Miscellanea Curiosa: Being a Collection of Some of the Principal Phaenomena in Nature, Accounted for by the Greatest Philosophers of this Age. Together with Several Discourses Read Before the Royal Society, for the Advancement of Physical and Mathematical Knowledge, Volume 3

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Edmond Halley
J. B., 1707 - 359 pages
 

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Page 287 - ... generally very considerable Rains. When the weather breaks many fall Sick, this being the Time of an endemical Sickness, for Seasonings, Cachexes, Fluxes, Scorbutical Dropsies, Gripes, or the like which I have attributed to this Reason. That by the extraordinary Heat, the Ferment of the Blood being raised too high, and the Tone of the Stomach relaxed, when the Weather breaks the Blood palls, and like overfermented Liquors is depauperated, or turns eager and sharp, and there's a crude Digestion,...
Page 290 - I should here consider the nature of Thunder, and compare it with some Sulphureous Spirits which I have drawn from Coals, that I could no way condense, yet were inflamable;" nay, would burn after they pass'd through Water, and that seemingly fiercer, if they were not over-power'd therewith.
Page 169 - Miles per diem, it being more than fo .much from this City to Euphrates. Ptolemy alfo mentions a River running by Palmyra, which did not appear to our Travellers, unlefs that Gut or Channel wherein they were overflowed by the Rain- Waters, were the Bed thereof ; which may, poffibly, run with a conftant Stream in the Winter or times of much Rain : But this (as the Rivers of Aleppo and Damafcus...
Page 273 - Pilgrimages made thither for the fpace of eleven hundred Years : It's inhabited only by Bonz.es, to the number of 3000, all of the Sect...
Page 424 - Africa :, that about Midnight it fell Calm, and being carried away with the Tide, by the time it was Day, he found he had left Britain on the left hand ; but then the Tide turning they fell to their Oars, and by Noon reached that part of the Ifland where he Landed before, and came on Shore without oppofition : and then March'd up into the Country, leaving his Ships at Anchor in lit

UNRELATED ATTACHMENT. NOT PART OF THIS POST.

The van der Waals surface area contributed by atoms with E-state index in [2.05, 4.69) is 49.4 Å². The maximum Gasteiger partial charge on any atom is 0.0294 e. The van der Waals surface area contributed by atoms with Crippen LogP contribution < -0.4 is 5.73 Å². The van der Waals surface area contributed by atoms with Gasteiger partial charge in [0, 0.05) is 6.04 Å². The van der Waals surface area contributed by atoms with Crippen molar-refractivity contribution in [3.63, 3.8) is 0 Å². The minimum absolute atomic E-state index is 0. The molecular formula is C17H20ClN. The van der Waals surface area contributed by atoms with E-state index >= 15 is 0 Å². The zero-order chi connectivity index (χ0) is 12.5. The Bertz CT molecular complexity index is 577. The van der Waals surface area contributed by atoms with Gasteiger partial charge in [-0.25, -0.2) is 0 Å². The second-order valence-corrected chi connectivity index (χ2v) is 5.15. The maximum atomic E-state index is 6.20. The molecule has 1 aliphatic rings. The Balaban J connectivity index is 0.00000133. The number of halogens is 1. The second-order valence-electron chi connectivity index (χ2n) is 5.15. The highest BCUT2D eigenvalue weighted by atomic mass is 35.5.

Page 290 - Bladders: and though it appeared as if they were only blown with Air, yet if I let it forth, and fired it with a Match or Candle, it would continue burning till all were spent.
Page 13 - Sound, as I received it from an able seaman, who was at the making of the trial. He told me that, being there in one of the king's frigates, they went with their pinnace into the mid stream, and were carried violently by the current ; that, soon after...
Page 319 - ... just when she comes to bear upon the fort, she might put the fort into that confusion as to have free passage enough. There was indeed an old fort of earth in the town, being a...
Page 318 - Sluce at the Mouth, where it opens into the back Creek ; for the Mouth of the Channel there is narrow, has a good hard Bottom, and is not past two Yards deep when the Flood is out; as if Nature had...
Page 304 - Nay, the same Sort of Seed in different Earths, will produce Tobacco much different as to Goodness. The richer the Ground, the better it is for Aranoko Tobacco, whose Scent is not much minded, their only Aim being to have it specious, large, and to procure it a bright Kite's Foot Colour.

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